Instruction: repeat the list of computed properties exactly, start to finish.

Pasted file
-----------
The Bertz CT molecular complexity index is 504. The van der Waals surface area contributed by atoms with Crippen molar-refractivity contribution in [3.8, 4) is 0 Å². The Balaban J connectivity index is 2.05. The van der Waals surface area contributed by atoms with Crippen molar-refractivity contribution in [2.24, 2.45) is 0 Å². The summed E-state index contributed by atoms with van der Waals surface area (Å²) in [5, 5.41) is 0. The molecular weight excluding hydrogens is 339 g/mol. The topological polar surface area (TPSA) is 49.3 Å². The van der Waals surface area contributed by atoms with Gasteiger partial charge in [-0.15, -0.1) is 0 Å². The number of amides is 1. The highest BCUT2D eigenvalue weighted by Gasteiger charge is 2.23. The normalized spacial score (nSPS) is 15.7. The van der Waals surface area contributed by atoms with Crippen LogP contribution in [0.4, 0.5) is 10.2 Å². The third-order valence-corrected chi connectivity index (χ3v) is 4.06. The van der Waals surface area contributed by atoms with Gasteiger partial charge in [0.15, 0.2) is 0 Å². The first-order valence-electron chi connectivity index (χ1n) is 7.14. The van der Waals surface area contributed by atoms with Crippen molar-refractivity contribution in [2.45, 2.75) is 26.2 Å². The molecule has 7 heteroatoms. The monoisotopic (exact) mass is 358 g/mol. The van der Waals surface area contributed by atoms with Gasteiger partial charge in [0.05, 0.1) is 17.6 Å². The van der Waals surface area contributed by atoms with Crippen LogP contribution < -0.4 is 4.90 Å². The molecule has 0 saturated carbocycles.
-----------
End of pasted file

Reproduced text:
The Bertz CT molecular complexity index is 504. The van der Waals surface area contributed by atoms with Crippen molar-refractivity contribution in [3.8, 4) is 0 Å². The Balaban J connectivity index is 2.05. The van der Waals surface area contributed by atoms with Crippen molar-refractivity contribution in [2.24, 2.45) is 0 Å². The summed E-state index contributed by atoms with van der Waals surface area (Å²) in [5, 5.41) is 0. The molecular weight excluding hydrogens is 339 g/mol. The topological polar surface area (TPSA) is 49.3 Å². The van der Waals surface area contributed by atoms with Gasteiger partial charge in [-0.15, -0.1) is 0 Å². The number of amides is 1. The highest BCUT2D eigenvalue weighted by Gasteiger charge is 2.23. The normalized spacial score (nSPS) is 15.7. The van der Waals surface area contributed by atoms with Crippen LogP contribution in [0.4, 0.5) is 10.2 Å². The third-order valence-corrected chi connectivity index (χ3v) is 4.06. The van der Waals surface area contributed by atoms with Gasteiger partial charge in [0.15, 0.2) is 0 Å². The first-order valence-electron chi connectivity index (χ1n) is 7.14. The van der Waals surface area contributed by atoms with Crippen molar-refractivity contribution in [2.45, 2.75) is 26.2 Å². The molecule has 7 heteroatoms. The monoisotopic (exact) mass is 358 g/mol. The van der Waals surface area contributed by atoms with Gasteiger partial charge in [0.05, 0.1) is 17.6 Å². The van der Waals surface area contributed by atoms with Crippen LogP contribution < -0.4 is 4.90 Å². The molecule has 0 saturated carbocycles.